1. Accessibility & Legislation
  2. Common Issues
  3. Testing & Tools
  4. Analysing Your Site

1. Website accessibility and legislation

Author: Nigel Williams

What is accessibility and why use it?

Accessibility: Accessibility is about ensuring that on line content can be read and navigated by everyone regardless of experience, circumstance or the type of technology used to access content.

Accessibility is not the same as Usability although they often support each other by putting the end user at the heart of the design process.

Why implement Accessibility?

What are the Accessibility Standards?

Many different words are used to describe more or less the same thing: Section 508, See it Right, Bobby Approved.

These are all based around the WAI guidelines (Web Accessibility Initiative).

WAI has three Levels (Level A, AA, AAA or Priority 1,2,3).

The potential audience

The Legal Requirement - SENDA

SENDA (Special Education Needs and Disability Act 2001)

Makes no direct reference to website accessibility.

However it does state that education providers should not discriminate against the needs of disabled students.


Legal Requirement - DDA

The Disability Discrimination Act 1995

This directly references accessible websites, and will apply to everyone in the room.

The relevant section is in Section 3: Goods and Services

The text of the DDA

2.2 (p7): The Disability Discrimination Act makes it unlawful for a service provider to discriminate against a disabled person by refusing to provide any service which it provides to members of the public.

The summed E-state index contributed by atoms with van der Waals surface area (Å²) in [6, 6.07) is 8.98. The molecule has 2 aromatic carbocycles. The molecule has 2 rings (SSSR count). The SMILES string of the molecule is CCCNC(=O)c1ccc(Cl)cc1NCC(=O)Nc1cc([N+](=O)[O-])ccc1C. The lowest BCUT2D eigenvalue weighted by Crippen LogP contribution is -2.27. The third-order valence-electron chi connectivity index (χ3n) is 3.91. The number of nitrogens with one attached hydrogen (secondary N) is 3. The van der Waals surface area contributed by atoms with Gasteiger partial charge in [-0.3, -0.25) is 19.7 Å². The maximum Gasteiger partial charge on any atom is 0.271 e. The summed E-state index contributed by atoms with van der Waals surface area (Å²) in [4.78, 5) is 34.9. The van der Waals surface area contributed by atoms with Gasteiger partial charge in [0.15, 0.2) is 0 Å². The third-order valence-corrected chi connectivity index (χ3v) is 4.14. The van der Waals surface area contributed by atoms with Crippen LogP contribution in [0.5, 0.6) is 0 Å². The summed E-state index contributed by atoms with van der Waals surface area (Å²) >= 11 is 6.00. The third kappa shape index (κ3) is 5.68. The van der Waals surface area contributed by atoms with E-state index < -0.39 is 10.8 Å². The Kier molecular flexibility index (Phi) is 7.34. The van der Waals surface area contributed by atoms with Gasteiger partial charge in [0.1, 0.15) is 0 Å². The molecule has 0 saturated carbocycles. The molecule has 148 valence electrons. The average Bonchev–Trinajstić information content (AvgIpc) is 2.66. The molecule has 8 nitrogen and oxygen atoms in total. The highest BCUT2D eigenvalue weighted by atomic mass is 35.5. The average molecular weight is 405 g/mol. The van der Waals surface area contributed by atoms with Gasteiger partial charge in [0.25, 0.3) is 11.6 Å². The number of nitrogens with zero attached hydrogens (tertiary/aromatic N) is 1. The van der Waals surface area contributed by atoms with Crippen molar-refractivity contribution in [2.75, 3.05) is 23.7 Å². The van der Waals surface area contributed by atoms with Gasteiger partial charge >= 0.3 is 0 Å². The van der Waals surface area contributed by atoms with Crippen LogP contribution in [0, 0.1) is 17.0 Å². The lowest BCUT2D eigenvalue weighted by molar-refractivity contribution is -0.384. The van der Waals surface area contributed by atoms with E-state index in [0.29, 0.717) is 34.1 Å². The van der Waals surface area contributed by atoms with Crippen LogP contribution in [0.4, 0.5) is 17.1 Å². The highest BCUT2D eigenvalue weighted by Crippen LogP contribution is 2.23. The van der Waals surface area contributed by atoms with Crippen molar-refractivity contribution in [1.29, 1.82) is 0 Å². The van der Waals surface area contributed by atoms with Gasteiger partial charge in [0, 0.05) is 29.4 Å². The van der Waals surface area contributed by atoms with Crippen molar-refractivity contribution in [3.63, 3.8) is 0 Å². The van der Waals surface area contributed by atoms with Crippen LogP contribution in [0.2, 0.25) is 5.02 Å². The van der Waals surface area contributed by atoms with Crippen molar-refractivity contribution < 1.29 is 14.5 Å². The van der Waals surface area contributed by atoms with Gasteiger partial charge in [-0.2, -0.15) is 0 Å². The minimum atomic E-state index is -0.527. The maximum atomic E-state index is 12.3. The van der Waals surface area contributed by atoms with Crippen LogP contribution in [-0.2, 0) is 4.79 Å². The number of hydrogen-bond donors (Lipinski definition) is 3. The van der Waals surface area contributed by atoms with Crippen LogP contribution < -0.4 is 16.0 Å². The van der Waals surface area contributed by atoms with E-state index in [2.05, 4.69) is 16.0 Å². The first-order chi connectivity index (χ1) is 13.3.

2.2 (p7): From 1st October 1999 a service provider has to take reasonable steps to change a practice which makes it unreasonably difficult for disabled people to make use of its services.

2.13 - 2.17 (p11-13): What services are affected by the Disability Discrimination Act? An airline company provides a flight reservation and booking service to the public on its website. This is a provision of a service and is subject to the act.

5.23 (p71): For people with visual impairments, the range of auxiliary aids or services which it might be reasonable to provide to ensure that services are accessible might include ... accessible websites.

5.26 (p68): For people with hearing disabilities, the range of auxiliary aids or services which it might be reasonable to provide to ensure that services are accessible might include ... accessible websites.

Code of Practice [.pdf]

How do I ensure compliance with this legislation?

No cases have gone through the courts in this country yet!

There have been in other countries - in the USA most recently and in Australia

To ensure that your site is compliant with this legislation ensure that it meets WAI Guidelines - but to what Level (A, AA, AAA)?

What Level of WAI is required?

It is unclear what level of WAI compliance is required to ensure a site is legal.

The Disability Rights Commission commissioned an examination into this issue (100 sites had detailed checks with disabled user testing).

The DRC report highlighted 8 WAI guidelines that caused particular problems for these users - 5 of these were Level AA.

Certainly if a site does not achieve level A then it is unlikely to be compliant, and should ideally achieve Level AA.

Many companies are now aiming to achieve a Level A + level to ensure compliance e.g. the BBC.

The NGfL standards are also Level A + (all requirements for Level A + Keyboard Navigation + Clean HTML).


There is a clear requirement to ensure that your site is accessible.

If your site does not achieve Level A WAI compliance - you are unlikely to be compliant.

For many companies implementing the NGfL technical standards will be sufficient to ensure legal safety.

Today's sessions